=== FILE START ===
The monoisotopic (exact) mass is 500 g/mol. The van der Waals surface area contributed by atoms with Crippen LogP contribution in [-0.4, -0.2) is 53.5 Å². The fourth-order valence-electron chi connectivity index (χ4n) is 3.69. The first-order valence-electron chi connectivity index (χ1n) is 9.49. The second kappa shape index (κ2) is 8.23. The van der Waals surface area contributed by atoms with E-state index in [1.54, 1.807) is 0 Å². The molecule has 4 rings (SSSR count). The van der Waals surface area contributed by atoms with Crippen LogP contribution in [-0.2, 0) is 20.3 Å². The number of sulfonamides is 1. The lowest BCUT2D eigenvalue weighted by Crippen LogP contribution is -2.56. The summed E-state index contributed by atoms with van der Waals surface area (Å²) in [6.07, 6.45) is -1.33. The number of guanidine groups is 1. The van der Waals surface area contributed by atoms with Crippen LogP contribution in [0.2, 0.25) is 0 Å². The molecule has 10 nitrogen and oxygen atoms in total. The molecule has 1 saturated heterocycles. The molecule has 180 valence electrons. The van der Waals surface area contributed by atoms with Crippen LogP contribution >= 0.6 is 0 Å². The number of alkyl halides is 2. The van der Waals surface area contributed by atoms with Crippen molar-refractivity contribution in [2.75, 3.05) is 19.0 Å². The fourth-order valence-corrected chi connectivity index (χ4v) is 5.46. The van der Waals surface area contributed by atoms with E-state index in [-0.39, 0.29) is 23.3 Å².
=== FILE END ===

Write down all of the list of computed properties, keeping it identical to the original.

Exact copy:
The monoisotopic (exact) mass is 500 g/mol. The van der Waals surface area contributed by atoms with Crippen LogP contribution in [-0.4, -0.2) is 53.5 Å². The fourth-order valence-electron chi connectivity index (χ4n) is 3.69. The first-order valence-electron chi connectivity index (χ1n) is 9.49. The second kappa shape index (κ2) is 8.23. The van der Waals surface area contributed by atoms with E-state index in [1.54, 1.807) is 0 Å². The molecule has 4 rings (SSSR count). The van der Waals surface area contributed by atoms with Crippen LogP contribution in [-0.2, 0) is 20.3 Å². The number of sulfonamides is 1. The lowest BCUT2D eigenvalue weighted by Crippen LogP contribution is -2.56. The summed E-state index contributed by atoms with van der Waals surface area (Å²) in [6.07, 6.45) is -1.33. The number of guanidine groups is 1. The van der Waals surface area contributed by atoms with Crippen LogP contribution in [0.2, 0.25) is 0 Å². The molecule has 10 nitrogen and oxygen atoms in total. The molecule has 1 saturated heterocycles. The molecule has 180 valence electrons. The van der Waals surface area contributed by atoms with Crippen LogP contribution >= 0.6 is 0 Å². The number of alkyl halides is 2. The van der Waals surface area contributed by atoms with Crippen molar-refractivity contribution in [2.75, 3.05) is 19.0 Å². The fourth-order valence-corrected chi connectivity index (χ4v) is 5.46. The van der Waals surface area contributed by atoms with E-state index in [-0.39, 0.29) is 23.3 Å².